On Oscar night, Ellen DeGeneres snapped a selfie with a group of movie stars. Moments later, that posted picture brought Twitter to a halt and became the most tweeted picture with over 33 million retweets across the Web. There is now even a selfie app, Uturn that can put anyone in that famous photo. Other high-profile selfies are popping up everywhere, including one of Pope Francis and President Obama. If you think it's a passing trend, think again: “Selfie” was named the 2013 word of the year by Oxford English Dictionary.
According to Brand Growth Management, this word has been around since 2004 when the selfie hashtag first appeared on Twitter. Taking this type of self-portrait became easier when in 2010, Apple introduced a front facing camera on its iPhone.
Since visuals continue to drive customer engagement, small businesses need to take advantage of the selfie phenomenon. Sharing these types of photos can help a company connect its brand identity to customers. How can you use selfies in your marketing strategy?
Show personality. Customers traditionally rank authenticity as a top trait they seek when doing business with any company. Selfies by their very nature are personal. Their content usually says a lot about the people who work at the company. They are much more effective for connecting to customers than posed photographs. For example, a selfie of employees at the office or a related event can be a powerful message that says, “We like to work here, and we support the company’s mission.”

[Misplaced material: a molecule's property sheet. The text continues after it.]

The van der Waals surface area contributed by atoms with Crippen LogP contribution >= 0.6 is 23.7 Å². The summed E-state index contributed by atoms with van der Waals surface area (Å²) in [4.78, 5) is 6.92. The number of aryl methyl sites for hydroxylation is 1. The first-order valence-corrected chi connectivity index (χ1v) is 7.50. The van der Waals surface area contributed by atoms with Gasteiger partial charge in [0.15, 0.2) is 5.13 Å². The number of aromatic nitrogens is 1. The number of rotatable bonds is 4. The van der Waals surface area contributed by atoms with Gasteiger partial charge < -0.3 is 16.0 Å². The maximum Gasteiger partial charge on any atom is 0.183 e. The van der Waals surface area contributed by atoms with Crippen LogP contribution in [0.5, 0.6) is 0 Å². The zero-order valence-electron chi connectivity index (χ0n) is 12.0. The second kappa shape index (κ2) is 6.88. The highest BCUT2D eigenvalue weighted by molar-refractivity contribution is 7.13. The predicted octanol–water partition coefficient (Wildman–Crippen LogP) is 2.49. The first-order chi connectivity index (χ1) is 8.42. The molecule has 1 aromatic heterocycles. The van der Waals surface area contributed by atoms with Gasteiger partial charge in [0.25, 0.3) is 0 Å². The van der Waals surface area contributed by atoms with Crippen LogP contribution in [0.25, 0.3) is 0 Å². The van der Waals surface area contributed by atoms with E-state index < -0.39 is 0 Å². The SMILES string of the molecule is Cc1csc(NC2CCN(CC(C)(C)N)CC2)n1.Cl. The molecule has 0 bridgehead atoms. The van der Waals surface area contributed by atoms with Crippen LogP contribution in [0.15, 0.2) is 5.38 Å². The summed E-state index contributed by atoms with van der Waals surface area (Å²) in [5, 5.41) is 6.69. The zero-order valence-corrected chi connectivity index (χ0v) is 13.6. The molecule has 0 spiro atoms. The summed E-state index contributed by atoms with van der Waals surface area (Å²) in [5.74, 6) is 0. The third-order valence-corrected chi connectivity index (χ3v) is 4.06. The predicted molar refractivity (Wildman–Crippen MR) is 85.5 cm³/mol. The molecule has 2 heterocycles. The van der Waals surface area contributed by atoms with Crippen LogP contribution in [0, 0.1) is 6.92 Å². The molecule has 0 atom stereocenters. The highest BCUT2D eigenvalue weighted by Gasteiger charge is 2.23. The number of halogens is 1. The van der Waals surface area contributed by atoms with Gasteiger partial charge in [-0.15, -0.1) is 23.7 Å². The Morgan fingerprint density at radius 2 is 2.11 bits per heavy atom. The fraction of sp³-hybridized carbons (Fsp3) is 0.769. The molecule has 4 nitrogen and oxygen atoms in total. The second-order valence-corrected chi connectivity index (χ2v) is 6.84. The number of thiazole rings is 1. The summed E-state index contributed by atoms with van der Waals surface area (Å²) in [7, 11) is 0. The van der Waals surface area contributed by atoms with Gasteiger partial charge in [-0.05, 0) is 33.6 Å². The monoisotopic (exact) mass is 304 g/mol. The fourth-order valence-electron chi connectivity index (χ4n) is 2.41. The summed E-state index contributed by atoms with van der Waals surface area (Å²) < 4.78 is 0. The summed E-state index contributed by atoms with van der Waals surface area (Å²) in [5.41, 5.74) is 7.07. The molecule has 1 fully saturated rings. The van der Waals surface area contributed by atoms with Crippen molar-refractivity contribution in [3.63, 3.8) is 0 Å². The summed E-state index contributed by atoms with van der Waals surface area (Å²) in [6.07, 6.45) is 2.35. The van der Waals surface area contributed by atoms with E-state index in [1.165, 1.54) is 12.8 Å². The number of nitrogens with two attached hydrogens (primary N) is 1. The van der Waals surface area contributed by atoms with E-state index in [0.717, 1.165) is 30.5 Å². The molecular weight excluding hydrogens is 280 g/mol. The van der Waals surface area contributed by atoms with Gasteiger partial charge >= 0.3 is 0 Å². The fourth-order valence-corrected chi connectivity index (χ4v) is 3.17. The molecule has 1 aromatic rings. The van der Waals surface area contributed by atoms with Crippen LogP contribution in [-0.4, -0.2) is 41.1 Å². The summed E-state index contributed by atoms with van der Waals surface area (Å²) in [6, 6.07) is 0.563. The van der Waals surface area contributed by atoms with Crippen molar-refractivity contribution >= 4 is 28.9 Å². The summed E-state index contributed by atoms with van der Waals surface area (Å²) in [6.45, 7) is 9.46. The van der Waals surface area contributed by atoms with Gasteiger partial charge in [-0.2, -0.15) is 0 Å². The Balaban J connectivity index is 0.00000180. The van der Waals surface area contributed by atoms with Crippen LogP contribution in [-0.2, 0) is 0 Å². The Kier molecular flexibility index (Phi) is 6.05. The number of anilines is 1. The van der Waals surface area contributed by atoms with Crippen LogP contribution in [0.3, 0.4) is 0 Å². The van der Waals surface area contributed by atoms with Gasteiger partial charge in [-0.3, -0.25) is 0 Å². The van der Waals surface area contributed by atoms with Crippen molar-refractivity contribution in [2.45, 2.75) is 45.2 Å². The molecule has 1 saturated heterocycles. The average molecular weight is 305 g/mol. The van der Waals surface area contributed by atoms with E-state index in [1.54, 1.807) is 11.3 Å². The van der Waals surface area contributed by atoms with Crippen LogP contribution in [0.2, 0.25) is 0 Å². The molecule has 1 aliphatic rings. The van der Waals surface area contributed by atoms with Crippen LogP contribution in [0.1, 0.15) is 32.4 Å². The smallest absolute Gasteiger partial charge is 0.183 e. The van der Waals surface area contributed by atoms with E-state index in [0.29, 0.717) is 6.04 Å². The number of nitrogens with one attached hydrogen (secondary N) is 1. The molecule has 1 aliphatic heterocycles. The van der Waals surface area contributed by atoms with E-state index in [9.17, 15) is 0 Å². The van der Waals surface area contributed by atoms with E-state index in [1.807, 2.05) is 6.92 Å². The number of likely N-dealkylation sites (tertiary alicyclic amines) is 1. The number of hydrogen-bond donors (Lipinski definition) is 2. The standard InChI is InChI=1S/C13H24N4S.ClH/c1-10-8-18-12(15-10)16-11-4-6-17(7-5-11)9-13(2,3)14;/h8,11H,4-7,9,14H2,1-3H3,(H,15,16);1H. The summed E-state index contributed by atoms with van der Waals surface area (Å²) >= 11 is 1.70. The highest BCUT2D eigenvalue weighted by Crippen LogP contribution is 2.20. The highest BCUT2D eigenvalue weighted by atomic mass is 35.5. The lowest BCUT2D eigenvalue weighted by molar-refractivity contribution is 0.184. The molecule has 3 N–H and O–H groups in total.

Become human. It is much easier to connect with a person than an abstract concept like a company. Posting employee selfies shows that there are real people behind the brand. This helps create a powerful emotional connection for anyone considering the company’s product. Customers value transparency, and selfies can accomplish this. For example, when Nextiva posts selfies of its service team, customers know they are talking to real people. Remember, prospects buy from whom they know, like and trust. Selfies can strengthen these factors.
Give social proof. When customers post selfies with a company’s product, this is the social proof or recommendation that other prospects crave. It acts as a perfect advertisement, since it's not from the company. Logically, customers do not pose with products they do not like. For example, Scott Jordan at Scottevest uses these types of photographs in his marketing promotion as social proof of his company’s success.
Share a laugh. Humor can be used to promote almost any brand, and funny photos have a greater chance of spreading around the Web. Ask employees and customers to ham it up when they are in front of a camera. Encourage customers to submit selfies by having a contest and rewarding them with prizes. Tie these photos to a Twitter or Instagram hashtag or have a specific Facebook page or Pinterest board for the contest.
The selfie risk. Pictures can get posted that a company doesn't want associated with its brand. While you can edit selfies posted to your company's site and social media pages, you can't control what other people are posting to their sites. Your best defense is to be aware of what's out there.
Has your company used selfies to promote your brand identity?
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